Direct deposit: As just mentioned, this can be your ticket to avoiding a maintenance fee. But read the details because there’s often a dollar amount that’s required. For instance, you might have to deposit at least $1,500 per month to avoid the maintenance fee. If you’re able to use direct deposit, you can find a prepaid card that won’t charge a monthly maintenance fee.
Loading fees: If you’re new to all this, “loading” simply means putting money on your card. Prepaid cards do vary in the way they allow you to load money.
If you don’t have access to direct deposit or you choose a card that doesn’t offer direct deposit, you might end up having to pay loading fees. If you use a Green Dot MoneyPak, it will cost you around $4.50 per load. There might also be loading fees for transfers from a bank account, PayPal transfers and writing checks.
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Domestic ATM withdrawal: Usually ranges from $2 to $3; note that with some cards, ATM withdrawals might be free if you use an in-network ATM. You can usually find information about “in-network ATMs” on the card issuer’s website.
Foreign ATM transaction fee: These range from $3 to $4.95. A few cards do charge $4.95 so be aware of this fee if you travel overseas.
Foreign transaction fee: 2 percent to 3 percent
Balance inquiry: 50 cents to $3
Cancellation fee: From zero to $15. Yes, you can be charged for asking for your money back.
Inactivity fee: Also called a “conditional” monthly fee. So far, I’ve seen fees ranging from $2 to $4.95 per month. The terms vary by card. I’ve seen card agreements that start charging you $4.95 per month if you don’t use your card for 60 days. I’ve also seen terms that don’t charge you until your card is inactive for 13 months. This is a relatively new “gotcha,” so watch out for it.
Think about this for a minute. This isn’t a credit card. So this issuer will charge you if you don’t spend your own money. I think it takes a lot of chutzpah (and not in a good way) to charge consumers for not spending their own money.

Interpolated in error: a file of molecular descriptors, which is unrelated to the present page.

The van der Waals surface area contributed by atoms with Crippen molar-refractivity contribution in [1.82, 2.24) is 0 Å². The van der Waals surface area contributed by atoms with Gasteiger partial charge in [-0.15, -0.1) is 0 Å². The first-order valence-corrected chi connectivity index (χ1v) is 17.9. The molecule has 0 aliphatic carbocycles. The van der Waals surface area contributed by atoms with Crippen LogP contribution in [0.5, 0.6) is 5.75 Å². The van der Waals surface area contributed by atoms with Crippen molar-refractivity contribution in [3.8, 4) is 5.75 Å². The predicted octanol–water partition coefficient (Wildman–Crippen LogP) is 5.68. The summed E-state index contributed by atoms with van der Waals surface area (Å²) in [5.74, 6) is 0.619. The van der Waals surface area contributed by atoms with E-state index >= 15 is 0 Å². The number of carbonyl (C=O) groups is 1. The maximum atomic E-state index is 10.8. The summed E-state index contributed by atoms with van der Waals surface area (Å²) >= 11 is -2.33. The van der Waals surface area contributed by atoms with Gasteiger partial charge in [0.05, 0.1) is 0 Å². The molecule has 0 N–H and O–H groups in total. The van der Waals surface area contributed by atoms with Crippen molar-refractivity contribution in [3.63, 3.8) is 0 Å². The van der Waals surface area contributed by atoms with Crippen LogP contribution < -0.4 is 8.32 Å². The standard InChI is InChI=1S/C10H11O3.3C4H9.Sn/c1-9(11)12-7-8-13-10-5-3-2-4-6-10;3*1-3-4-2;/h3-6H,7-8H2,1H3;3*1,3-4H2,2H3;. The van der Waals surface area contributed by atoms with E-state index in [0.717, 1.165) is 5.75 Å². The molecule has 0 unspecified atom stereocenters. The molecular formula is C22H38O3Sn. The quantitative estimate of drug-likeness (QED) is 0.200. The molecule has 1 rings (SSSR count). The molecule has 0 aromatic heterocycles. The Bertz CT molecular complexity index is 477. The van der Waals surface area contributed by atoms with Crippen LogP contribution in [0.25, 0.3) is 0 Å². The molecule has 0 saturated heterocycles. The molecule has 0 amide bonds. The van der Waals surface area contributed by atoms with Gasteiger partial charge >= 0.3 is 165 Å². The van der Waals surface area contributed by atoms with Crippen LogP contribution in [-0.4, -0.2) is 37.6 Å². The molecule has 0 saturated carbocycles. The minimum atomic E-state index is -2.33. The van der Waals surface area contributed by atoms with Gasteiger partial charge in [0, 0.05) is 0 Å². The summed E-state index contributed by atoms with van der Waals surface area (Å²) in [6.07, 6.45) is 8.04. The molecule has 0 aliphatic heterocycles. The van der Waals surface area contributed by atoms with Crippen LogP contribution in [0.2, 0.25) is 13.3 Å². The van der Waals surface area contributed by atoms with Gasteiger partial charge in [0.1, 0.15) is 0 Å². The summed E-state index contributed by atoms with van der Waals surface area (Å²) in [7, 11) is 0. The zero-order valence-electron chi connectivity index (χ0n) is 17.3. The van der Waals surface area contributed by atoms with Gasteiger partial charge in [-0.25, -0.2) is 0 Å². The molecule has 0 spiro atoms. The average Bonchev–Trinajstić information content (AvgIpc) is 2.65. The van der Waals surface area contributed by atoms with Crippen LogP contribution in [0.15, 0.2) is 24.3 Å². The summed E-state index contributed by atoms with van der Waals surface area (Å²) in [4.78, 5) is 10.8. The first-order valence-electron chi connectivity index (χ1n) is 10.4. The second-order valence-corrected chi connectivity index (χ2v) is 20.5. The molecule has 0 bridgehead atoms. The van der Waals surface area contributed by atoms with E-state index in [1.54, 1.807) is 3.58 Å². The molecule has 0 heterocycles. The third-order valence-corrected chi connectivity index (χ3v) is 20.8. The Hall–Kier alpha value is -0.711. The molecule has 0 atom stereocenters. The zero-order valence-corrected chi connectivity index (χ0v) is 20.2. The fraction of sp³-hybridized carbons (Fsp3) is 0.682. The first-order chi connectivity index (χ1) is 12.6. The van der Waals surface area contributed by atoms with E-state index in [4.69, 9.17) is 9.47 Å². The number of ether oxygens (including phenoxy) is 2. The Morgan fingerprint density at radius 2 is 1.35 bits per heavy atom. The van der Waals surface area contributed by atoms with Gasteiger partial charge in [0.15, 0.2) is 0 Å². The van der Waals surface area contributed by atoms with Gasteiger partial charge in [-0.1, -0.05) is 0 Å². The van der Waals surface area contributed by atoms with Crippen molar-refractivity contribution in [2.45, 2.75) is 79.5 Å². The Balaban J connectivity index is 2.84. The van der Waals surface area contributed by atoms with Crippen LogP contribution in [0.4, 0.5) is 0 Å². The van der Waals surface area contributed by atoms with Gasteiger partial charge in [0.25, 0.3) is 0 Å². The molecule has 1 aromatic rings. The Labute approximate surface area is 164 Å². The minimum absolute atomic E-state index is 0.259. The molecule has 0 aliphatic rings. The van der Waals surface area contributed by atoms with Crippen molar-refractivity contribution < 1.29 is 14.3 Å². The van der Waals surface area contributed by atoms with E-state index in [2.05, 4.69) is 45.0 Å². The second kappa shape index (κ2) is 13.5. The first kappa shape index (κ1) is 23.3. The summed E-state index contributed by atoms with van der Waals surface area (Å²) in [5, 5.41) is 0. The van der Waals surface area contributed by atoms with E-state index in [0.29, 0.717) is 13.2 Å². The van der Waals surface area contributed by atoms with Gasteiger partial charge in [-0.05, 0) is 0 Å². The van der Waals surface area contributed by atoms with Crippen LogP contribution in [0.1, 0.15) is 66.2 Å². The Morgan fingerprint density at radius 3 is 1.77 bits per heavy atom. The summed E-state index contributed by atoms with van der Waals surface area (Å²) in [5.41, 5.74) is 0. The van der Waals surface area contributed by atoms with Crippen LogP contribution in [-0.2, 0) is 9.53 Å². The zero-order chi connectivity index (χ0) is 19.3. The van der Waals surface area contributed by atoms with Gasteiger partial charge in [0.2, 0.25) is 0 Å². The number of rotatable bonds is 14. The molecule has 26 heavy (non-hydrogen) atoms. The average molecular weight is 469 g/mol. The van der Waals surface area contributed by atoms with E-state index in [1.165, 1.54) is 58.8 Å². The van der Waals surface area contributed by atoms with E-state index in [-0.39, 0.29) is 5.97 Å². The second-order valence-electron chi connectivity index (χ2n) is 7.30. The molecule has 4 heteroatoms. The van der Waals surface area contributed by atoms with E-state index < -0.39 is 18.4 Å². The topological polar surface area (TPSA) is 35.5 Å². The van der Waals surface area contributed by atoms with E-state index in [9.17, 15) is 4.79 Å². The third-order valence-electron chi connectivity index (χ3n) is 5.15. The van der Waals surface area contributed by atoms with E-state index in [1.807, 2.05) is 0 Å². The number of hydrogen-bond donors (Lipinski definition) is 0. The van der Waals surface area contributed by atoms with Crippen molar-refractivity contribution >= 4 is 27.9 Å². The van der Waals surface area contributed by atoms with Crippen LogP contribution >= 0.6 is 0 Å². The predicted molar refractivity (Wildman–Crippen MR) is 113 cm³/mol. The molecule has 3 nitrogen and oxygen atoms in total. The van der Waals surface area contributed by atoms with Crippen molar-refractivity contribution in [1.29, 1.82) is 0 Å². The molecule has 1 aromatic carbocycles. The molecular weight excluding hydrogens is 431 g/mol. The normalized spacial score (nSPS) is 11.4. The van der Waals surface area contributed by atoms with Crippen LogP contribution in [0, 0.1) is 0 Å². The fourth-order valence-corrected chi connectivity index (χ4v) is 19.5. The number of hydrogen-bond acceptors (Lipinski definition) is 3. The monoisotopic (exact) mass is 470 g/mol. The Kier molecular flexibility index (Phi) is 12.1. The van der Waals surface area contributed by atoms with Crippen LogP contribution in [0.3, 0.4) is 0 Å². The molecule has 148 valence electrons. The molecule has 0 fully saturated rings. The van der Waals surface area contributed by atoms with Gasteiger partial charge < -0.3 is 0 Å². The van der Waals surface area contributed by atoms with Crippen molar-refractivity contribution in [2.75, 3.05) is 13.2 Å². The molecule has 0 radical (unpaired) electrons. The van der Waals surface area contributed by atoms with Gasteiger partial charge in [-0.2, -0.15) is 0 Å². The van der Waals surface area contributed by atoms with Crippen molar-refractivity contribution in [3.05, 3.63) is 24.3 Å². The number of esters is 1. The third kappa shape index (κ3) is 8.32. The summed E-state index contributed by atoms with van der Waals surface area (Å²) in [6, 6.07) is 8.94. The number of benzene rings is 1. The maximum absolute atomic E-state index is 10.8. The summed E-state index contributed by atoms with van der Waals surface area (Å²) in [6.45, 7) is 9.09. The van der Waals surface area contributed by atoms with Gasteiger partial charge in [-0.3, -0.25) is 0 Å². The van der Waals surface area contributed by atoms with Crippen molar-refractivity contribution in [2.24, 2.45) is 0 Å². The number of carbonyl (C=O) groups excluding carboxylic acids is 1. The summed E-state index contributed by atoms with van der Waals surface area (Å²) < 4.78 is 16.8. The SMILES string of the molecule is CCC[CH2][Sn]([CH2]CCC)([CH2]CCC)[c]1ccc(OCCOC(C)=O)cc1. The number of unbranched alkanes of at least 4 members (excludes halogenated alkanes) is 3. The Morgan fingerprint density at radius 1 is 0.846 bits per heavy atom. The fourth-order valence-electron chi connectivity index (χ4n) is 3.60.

Other fees to look for in the fine print: Replacement cost for a lost/stolen card, second card fee, bank teller cash advance, ATM withdrawal decline, live customer service, paper statements, research and documentation fees (I’ve seen this as high as $50), expedited deposits, mobile text alerts, using an automated phone service (at least it’s usually cheaper than talking to a live person), express delivery charge, payment by check, and Bill Pay stop payment.
Okay, you get the idea, right? There could be anything in that fine print. I’ve found the ones that scream “No Hidden Fees!” are frequently the worst culprits.
In the false claims department…
Credit building feature: This isn’t a fee; it’s just an outrageous lie. Your own money is loaded onto your prepaid card. You’re not buying anything on credit. So even if a prepaid issuer claims it can raise your credit score, don’t believe it. I really, really hate it when issuers lie to consumers and give them false hope.
If you want to rebuild your credit, please check out secured credit cards. In most circumstances, you’ll get approved and if you use it responsibly, you’re on your way to a new and improved credit history. Again, the fine print is important. Be sure you confirm that the issuer reports to the major credit bureaus before you apply for a secured card. If they don’t report your payment to the major bureaus, you won’t get any benefit at all.
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